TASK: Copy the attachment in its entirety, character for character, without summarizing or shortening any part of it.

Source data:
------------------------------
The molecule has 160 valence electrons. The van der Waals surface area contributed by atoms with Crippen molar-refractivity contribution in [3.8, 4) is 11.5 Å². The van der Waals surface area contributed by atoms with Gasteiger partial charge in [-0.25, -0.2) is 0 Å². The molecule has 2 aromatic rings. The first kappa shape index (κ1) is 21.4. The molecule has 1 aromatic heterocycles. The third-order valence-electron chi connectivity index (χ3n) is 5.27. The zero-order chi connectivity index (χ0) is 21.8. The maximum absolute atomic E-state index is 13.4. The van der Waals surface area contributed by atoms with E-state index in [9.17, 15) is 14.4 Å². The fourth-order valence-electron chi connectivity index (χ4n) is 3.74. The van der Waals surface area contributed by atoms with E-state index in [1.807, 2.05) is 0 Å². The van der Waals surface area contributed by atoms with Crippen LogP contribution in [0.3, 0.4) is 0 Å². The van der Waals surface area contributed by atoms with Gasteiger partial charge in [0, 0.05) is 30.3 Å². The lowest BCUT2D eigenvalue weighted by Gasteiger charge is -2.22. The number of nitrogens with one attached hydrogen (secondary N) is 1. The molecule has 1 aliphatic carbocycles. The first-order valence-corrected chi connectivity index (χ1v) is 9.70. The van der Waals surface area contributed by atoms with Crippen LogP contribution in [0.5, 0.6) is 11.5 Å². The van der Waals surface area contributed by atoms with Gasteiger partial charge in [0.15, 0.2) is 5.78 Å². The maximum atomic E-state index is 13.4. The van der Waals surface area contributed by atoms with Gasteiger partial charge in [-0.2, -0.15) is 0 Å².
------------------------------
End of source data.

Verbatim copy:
The molecule has 160 valence electrons. The van der Waals surface area contributed by atoms with Crippen molar-refractivity contribution in [3.8, 4) is 11.5 Å². The van der Waals surface area contributed by atoms with Gasteiger partial charge in [-0.25, -0.2) is 0 Å². The molecule has 2 aromatic rings. The first kappa shape index (κ1) is 21.4. The molecule has 1 aromatic heterocycles. The third-order valence-electron chi connectivity index (χ3n) is 5.27. The zero-order chi connectivity index (χ0) is 21.8. The maximum absolute atomic E-state index is 13.4. The van der Waals surface area contributed by atoms with E-state index in [9.17, 15) is 14.4 Å². The fourth-order valence-electron chi connectivity index (χ4n) is 3.74. The van der Waals surface area contributed by atoms with E-state index in [1.807, 2.05) is 0 Å². The van der Waals surface area contributed by atoms with Crippen LogP contribution in [0.3, 0.4) is 0 Å². The van der Waals surface area contributed by atoms with Gasteiger partial charge in [0, 0.05) is 30.3 Å². The lowest BCUT2D eigenvalue weighted by Gasteiger charge is -2.22. The number of nitrogens with one attached hydrogen (secondary N) is 1. The molecule has 1 aliphatic carbocycles. The first-order valence-corrected chi connectivity index (χ1v) is 9.70. The van der Waals surface area contributed by atoms with Crippen LogP contribution in [0.5, 0.6) is 11.5 Å². The van der Waals surface area contributed by atoms with Gasteiger partial charge in [0.15, 0.2) is 5.78 Å². The maximum atomic E-state index is 13.4. The van der Waals surface area contributed by atoms with Gasteiger partial charge in [-0.2, -0.15) is 0 Å².